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Established Arizona Cat Hoarder Lucienne Touboul Is at It Again

To find proof that hoarding is an incredibly difficult disease to treat, you don't need to look any farther than the story of Lucienne Touboul.

 |  May 29th 2012  |   18 Contributions


Last week, officials seized 64 cats from the home of an 81-year-old woman in Wittman, Arizona. The cats, including several kittens, were brought to the Maricopa County Sheriff's Department's Animal Safe House. The cats are suffering from stress and a variety of illnesses, and caretakers at the facility are doing their best to get the felines back on their feet.

A caretaker cleans the week-old kittens found in Lucienne Touboul's home, along with more than 60 other cats.

This isn't the first time Lucienne Touboul has run afoul of the law. In 2010, she was arrested for animal cruelty when deputies found 104 cats -- including 10 dead cats in the freezer -- at her home.

And three years before that, a judge had ordered Touboul to give up all but a few of the cats in her care.

Like most hoarders, Touboul doesn't seem to be able to see how awful things really are. When her cats were seized in 2010, they were extremely underweight with severe respiratory disease, and many had ruptured eyes due to ulcers. Officials had to wear respirators and hazmat suits because the conditions in her home were so dangerous. Unfortunately, most of the cats had to be euthanized because they were simply too ill to treat.

One of the cats found at Touboul's home, currently staying at the Maricopa County Sheriff's Department's Animal Safe House.

According to The Arizona Republic, the Maricopa County Sheriff's Office notified a number of agencies, including Adult Protective Services, about Touboul's situation, but she refused any help.

Now, two years later, it's the same old story. Touboul's 64 cats are undernourished, dirty, and in poor health, and yet she insists, "I love my animals and I want my animals back."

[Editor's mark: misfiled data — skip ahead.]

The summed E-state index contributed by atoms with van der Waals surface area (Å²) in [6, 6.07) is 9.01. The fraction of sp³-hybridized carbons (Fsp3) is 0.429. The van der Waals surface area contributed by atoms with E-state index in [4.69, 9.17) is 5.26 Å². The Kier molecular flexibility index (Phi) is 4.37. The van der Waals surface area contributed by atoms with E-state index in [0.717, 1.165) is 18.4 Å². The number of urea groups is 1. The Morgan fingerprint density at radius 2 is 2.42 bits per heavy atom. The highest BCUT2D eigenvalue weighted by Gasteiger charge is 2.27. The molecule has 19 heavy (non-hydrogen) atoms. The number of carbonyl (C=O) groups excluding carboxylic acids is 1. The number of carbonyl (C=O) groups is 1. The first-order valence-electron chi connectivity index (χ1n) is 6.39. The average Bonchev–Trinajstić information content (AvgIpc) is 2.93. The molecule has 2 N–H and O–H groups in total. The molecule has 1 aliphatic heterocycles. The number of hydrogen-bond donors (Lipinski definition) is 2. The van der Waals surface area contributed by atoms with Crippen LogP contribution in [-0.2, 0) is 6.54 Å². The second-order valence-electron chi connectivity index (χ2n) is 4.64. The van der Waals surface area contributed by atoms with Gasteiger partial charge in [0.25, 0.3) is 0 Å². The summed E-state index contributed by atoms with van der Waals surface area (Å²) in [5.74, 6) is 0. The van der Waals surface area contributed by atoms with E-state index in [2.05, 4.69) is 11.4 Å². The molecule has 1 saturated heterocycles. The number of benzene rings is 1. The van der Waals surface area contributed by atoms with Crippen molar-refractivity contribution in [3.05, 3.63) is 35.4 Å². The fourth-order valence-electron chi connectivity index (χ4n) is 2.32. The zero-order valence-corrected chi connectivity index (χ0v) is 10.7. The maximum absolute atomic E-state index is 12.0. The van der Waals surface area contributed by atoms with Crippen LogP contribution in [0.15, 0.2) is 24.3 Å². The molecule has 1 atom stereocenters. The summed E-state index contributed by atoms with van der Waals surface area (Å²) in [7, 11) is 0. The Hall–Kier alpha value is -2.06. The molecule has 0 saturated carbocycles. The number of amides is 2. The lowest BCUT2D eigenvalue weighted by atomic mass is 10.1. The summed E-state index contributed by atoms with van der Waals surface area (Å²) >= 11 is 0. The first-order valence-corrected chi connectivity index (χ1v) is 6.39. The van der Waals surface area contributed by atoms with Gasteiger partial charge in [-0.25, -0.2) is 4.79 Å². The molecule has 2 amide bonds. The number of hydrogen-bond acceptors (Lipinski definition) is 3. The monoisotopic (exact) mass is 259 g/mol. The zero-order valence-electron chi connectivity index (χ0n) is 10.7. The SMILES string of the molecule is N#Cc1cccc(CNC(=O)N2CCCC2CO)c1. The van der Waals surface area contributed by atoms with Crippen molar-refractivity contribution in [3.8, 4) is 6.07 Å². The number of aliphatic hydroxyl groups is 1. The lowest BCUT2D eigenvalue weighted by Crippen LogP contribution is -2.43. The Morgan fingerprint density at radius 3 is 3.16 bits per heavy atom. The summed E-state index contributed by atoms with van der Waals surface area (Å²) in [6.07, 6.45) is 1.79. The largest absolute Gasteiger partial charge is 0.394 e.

When Touboul was arrested in 2010, the judge ordered that she was no longer allowed to own animals. Of course, she violated that order.

How could she not? She's a hoarder. Without the proper treatment, she'll never gain the insight she needs to understand her condition. Even with treatment, she may not be able to understand that although she thinks she's doing these cats a favor by taking them in "because nobody wants them," as she told ABC 15 News.

I don't know what was going on with this cat, but in the KPNX News video from which I captured this image, he was panting and his tongue was hanging out the side of his mouth.

She faces 26 counts of animal neglect and cruelty, but still she insists that it's the Sheriff's Office that's being cruel by taking away her cats and putting them to sleep.

This woman has now had her animals seized three times. Yet she's still hoping that by telling her side of the story to local news stations, she might be able to get her cats (and dog) back. 

At some point the authorities will have to do something, not just for the sake of any cats that might have the misfortune of wandering into Touboul's life, but for Touboul herself. She's clearly a very sick woman, and she needs help. Whether she'll accept help, I I don't know. If she doesn't, she'll start collecting cats again, court order or no, unless she's put in jail or checked into a hospital or assisted living facility against her will.

Honestly, what do you do for a hoarder who refuses help? Your guess is as good as mine. It's frustrating and heartbreaking, and I wish to God that I knew how to solve this awful problem and relieve the suffering it causes to all concerned.

(Images: Screen captures from KPNX-TV video)

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